The Last Post Ceremony commemorating the service of (3470) Corporal Arthur G. Thomas, 6th Battalion (Infantry), First World War

Accession Number PAFU2013/146.01
Collection type Film
Object type Last Post film
Physical description 16:9
Maker Australian War Memorial
Place made Australia: Australian Capital Territory, Canberra, Campbell
Date made 27 November 2013
Access Open
Conflict First World War, 1914-1918
Copyright Item copyright: © Australian War Memorial
Creative Commons License This item is licensed under CC BY-NC
Copying Provisions Copyright restrictions apply. Only personal, non-commercial, research and study use permitted. Permission of copyright holder required for any commercial use and/or reproduction.

The Last Post Ceremony is presented in the Commemorative area of the Australian War Memorial each day. The ceremony commemorates more than 102,000 Australians who have given their lives in war and other operations and whose names are recorded on the Roll of Honour. At each ceremony the story behind one of the names on the Roll of Honour is told. Hosted by Craig Blanch, the story for this day was on (3470) Corporal Arthur G. Thomas, 6th Battalion (Infantry), First World War.

Film order form
Speech transcript

3470 Corporal Arthur G. Thomas, 6th Battalion
KIA 8 June 1918
No photograph in collection

Story delivered 27 November 2013

Today we remember and pay tribute to Corporal Arthur G. Thomas.

Arthur Thomas was born in Liverpool, England, in 1878. After immigrating to Australia he and his family settled in Melbourne. He did not marry, and at the outbreak of the war he was managing a tailoring business. He left to enlist in the Australian Imperial Force in July 1915.

Thomas was posted to the 11th reinforcements to the 6th Battalion. He was first sent to Egypt, and arrived while the AIF was undergoing a period of reorganisation and training. After several months he was sent to France to fight on the Western Front. Private Thomas wrote home regularly to his widowed mother and sisters during his time at war.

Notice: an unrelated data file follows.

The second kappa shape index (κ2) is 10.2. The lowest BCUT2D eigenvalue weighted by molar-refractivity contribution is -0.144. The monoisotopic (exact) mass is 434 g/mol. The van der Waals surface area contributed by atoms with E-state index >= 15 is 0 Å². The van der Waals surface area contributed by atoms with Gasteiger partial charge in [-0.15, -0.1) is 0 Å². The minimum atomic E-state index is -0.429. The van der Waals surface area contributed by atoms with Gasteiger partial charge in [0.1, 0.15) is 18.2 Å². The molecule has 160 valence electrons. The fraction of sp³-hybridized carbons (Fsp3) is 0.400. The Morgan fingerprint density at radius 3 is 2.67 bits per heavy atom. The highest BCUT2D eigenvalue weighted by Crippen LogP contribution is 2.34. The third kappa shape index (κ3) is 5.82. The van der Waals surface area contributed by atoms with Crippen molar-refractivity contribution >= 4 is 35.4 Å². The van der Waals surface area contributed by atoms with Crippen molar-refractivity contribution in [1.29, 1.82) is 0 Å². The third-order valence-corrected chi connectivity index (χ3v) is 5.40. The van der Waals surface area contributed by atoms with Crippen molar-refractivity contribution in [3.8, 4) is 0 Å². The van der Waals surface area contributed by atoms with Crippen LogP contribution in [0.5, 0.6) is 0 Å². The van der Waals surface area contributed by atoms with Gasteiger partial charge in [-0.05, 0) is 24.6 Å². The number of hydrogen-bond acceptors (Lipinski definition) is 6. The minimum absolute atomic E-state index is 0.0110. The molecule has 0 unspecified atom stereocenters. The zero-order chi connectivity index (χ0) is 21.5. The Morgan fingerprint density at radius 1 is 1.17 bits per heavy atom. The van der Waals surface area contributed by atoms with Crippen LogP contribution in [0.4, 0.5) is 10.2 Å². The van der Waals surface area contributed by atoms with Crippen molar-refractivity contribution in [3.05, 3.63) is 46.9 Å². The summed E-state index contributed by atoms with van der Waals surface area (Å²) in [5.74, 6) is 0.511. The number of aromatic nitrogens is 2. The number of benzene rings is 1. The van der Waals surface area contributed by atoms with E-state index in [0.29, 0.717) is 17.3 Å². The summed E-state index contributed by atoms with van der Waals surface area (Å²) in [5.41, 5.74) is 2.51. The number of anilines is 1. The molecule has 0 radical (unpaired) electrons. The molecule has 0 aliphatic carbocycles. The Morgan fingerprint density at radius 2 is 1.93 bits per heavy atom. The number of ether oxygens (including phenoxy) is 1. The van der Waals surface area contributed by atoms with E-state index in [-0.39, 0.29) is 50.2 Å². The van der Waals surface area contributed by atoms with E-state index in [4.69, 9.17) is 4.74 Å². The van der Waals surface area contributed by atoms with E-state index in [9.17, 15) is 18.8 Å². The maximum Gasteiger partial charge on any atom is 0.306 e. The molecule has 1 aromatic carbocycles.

On 1 January 1917, after 18 months of service and having experienced trench warfare on the Western Front at Pozières and Mouquet Farm, Thomas wrote:
1916 the diabolical came to its bloody end at last: ... another year of hideous smashing waste & cruel foolery ... let us hope 1917 will be a year of rejoicing amongst the peoples of the earth ... I have done for my country all that a man can do, so I am satisfied.

In early 1917 Thomas was promoted to corporal and spent a period detached for duty as an instructor with the 2nd Training Battalion. He rejoined his battalion in May, having just missed the heavy fighting at Bullecourt. In early 1918 Thomas once again spent some time as an instructor, but rejoined his battalion in time to see action during the German Spring Offensive in March and April. On 8 June 1918 the 6th Battalion had been in the front line near Strazeele. It had conducted some successful raids into the German lines and captured some valuable information from enemy packs. They were in the process of being relieved when Corporal Thomas was killed. Little is known of the manner of his death, and his body was never recovered. Today he is commemorated on the Villers-Bretonneux memorial to the missing, and here.

The name of Arthur G. Thomas is listed on the Roll of Honour on my right along with more than 60,000 others from the First World War.

This is one of the many stories of courage and sacrifice told here at the Australian War Memorial. We now remember Corporal Arthur G. Thomas and all those Australians who have given their lives in the service of our nation.

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